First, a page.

It is even said that the spirit of Robert Kirk appeared both to his pregnant widow and to his cousin, begging them to free him from Fairyland, and later Colin Kirk, the unfortunate folklorist’s eldest son, stated that his father came to him in dreams and told him that he could be saved if a child was christened at the Aberfoyle manse and a dirk stuck into his chair. Unfortunately it seems that this has never been achieved and local people say that if you cross the bridge to go up the fairy hill where he died you will feel a heavy weight riding on your back – the poor lost spirit of Robert Kirk himself, clinging to your mortal flesh, still desperate to be rescued from his eternal captivity.
Of course there are many fairy tales and fictional accounts of people being stolen away to Elfland but these reports of true-life encounters with the Fair Folk are enough to give us pause, to send shivers rippling down our spines and raise the fine hairs on the back of our necks. While the “abduction” of Thomas the Rhymer and Robert Kirk took place centuries ago, there have been more recent stories of strange vanishings, such as the 1960’s case of the little boy from Govan, who was walking home along the road with his brothers when suddenly he disappeared as if into thin air – he hasn’t been seen since.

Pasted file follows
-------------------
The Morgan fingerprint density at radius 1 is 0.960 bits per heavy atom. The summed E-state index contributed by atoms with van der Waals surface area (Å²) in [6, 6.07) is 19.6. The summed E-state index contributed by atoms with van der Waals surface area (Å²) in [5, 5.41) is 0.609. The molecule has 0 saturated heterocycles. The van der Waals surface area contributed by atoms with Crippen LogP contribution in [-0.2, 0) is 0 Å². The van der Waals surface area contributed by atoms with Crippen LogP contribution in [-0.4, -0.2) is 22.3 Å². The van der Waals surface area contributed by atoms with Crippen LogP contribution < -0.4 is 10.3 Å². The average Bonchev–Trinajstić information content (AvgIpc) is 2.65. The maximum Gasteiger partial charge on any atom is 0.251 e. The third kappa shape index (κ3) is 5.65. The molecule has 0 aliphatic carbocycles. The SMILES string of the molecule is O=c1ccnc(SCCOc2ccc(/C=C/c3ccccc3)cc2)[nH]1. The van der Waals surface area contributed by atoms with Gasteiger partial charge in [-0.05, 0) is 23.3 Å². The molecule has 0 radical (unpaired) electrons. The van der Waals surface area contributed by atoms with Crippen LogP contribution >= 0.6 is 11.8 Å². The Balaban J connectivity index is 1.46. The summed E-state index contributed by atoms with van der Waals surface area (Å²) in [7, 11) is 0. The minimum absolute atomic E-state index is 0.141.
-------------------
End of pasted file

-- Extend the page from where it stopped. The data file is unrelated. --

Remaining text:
Whatever you believe – or don’t – about the Fair Folk there is no doubt that humans remain fascinated by tales of these fantastic creatures; perhaps within us all there is some ancestral yearning for a connection with the mystical, making the idea of a sojourn in Elfland seem desirable despite the inherent otherworldly quality of this place; the element of danger and death. Whether it is a real place or not, Fairyland will continue to haunt our dreams and imaginings for many years to come.